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Why? Are there inherent drawbacks to working with triangle fans?

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My understanding is that because triangle fans often result in very skinny long triangles resulting in interops causing artifacts. Also I think it requires separate draw calls to render any tries that are not connected with a fan. Where as its possible with a Strip. I don't think there is anything fans can do that strips can't do better. – ClassicThunder Sep 5 '12 at 5:14
Fans can be connected using indexes so no separate calls needed. The same also applies to strips (and you can even connect fans with strips) which is much more flexible, doesn't require degenerate tris, and more lightweight in terms of bandwidth. – Le Comte du Merde-fou Sep 5 '12 at 13:44
up vote 12 down vote accepted

For well over a decade hardware vendors have been pushing triangle strips, indexed triangle lists and indexed triangle strips as the fastest primitive types to use. Why? Strips have better cache locality (reusing the last 2 verts submitted instead of having to continually jump back to the first one) and indexing allows hardware vertex caches to actually work, as well as being more effective for eliminating duplicate verts.

If all hardware vendors say "do it this way and you're going to be faster" then there's a pretty good chance that if you do it this way you actually will be faster.

So D3D10+ just formalizes this; if that's the fast path then that's the path you're going to use and other paths won't exist. This is in keeping with one of the design philosophies of D3D10+, which is to put you onto the fast path and keep you there.

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I do not know how much this actually affects the development but as with any such changes, it's been told that they will let driver developers write better drivers. The complexity of GPU drivers is amazing but I'm not sure if this exact change will help much.

In either case, it's possible to replace triangle fans for most of your needs (like convex polygon rendering) with strips, often with better results.

// A simplified API interface is presented for the purposes of having readable pseudocode
// Push( pos ) - pushes position data to make a new vertex
for( i = 0; i < vertices.count; ++i )
    Push( vertices[ i ] );

for( i = 0; i < vertices.count; ++i )
    if( i % 2 == 0 )
        vertex = i / 2;
        vertex = vertices.count - 1 - i / 2;
    Push( vertices[ vertex ] );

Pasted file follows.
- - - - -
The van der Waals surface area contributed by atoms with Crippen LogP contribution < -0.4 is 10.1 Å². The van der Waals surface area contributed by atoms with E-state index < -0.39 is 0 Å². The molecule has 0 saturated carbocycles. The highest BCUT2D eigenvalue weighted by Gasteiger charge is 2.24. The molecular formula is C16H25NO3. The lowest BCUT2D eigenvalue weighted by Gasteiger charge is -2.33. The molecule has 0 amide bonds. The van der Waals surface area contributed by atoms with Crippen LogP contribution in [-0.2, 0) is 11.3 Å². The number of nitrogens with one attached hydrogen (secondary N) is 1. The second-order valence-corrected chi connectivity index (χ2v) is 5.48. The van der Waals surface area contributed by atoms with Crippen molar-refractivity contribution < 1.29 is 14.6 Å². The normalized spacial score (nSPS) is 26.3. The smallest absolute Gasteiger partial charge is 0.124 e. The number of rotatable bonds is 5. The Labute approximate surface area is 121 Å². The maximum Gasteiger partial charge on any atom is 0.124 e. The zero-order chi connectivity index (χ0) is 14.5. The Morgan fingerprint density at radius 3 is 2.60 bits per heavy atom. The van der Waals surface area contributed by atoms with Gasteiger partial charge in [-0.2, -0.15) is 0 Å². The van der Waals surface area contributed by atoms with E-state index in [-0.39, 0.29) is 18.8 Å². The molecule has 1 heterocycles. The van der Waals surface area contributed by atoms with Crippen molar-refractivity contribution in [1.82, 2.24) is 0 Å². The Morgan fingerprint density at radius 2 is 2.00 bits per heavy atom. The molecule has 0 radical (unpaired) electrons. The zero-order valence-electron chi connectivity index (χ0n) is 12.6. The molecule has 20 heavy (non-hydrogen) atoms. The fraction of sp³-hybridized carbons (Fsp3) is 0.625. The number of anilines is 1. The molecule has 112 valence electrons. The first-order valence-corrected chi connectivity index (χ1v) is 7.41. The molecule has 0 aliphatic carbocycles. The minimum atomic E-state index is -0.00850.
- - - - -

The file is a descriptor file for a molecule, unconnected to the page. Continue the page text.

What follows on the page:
EDIT: forgot to mention - if you need to change winding order - just reverse the test in that "if" (== to !=).

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(This particular question warrants an opinion answer:)

Subjectively, I'd say its architecture astronauticism. OpenGLES also threw-out lots of stuff to make it 'less complex' whilst actually just pushing complexity onto each and every developer with legacy code instead.

Of course, even when the hardware doesn't support it natively it would have been trivial to provide compatibility with people sequencing triangle fans by converting them to strips or triangles.

WebGL run-times and such have to keep track of validated buffers and such all the time, and drivers could easily manage people sending them fans despite them not supporting it.

So the whole throwing out of FFP and such is just a big annoyance IMO.

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10 or more years ago this would have been a good answer. Today, the vertex pipeline is almost always implemented in hardware, and vertex data is more likely to be stored in buffer objects in GPU memory, so a hypothetical fan-to-strip implementation in a driver would require pulling the vertex data back to CPU memory for reordering, then reloading it to GPU memory. That not only wrecks the whole point of using buffer objects (since you no longer have static vertex data) but it requires a readback from GPU memory, so hello pipeline stalls and low performance. – Le Comte du Merde-fou Nov 8 '12 at 17:09
@mh01 what hardware doesn't support fan natively? The HW has to work with the full OpenGL after all... – Will Nov 10 '12 at 15:15
The vertex data might be stored in the GPU memory, but it has to get there from the system memory somehow in the first place (at least once). That's through the driver. (Assuming the data originated CPU side, which, except for specialized hardware demos, it almost always does). – BrainSlugs83 Apr 27 '14 at 9:39

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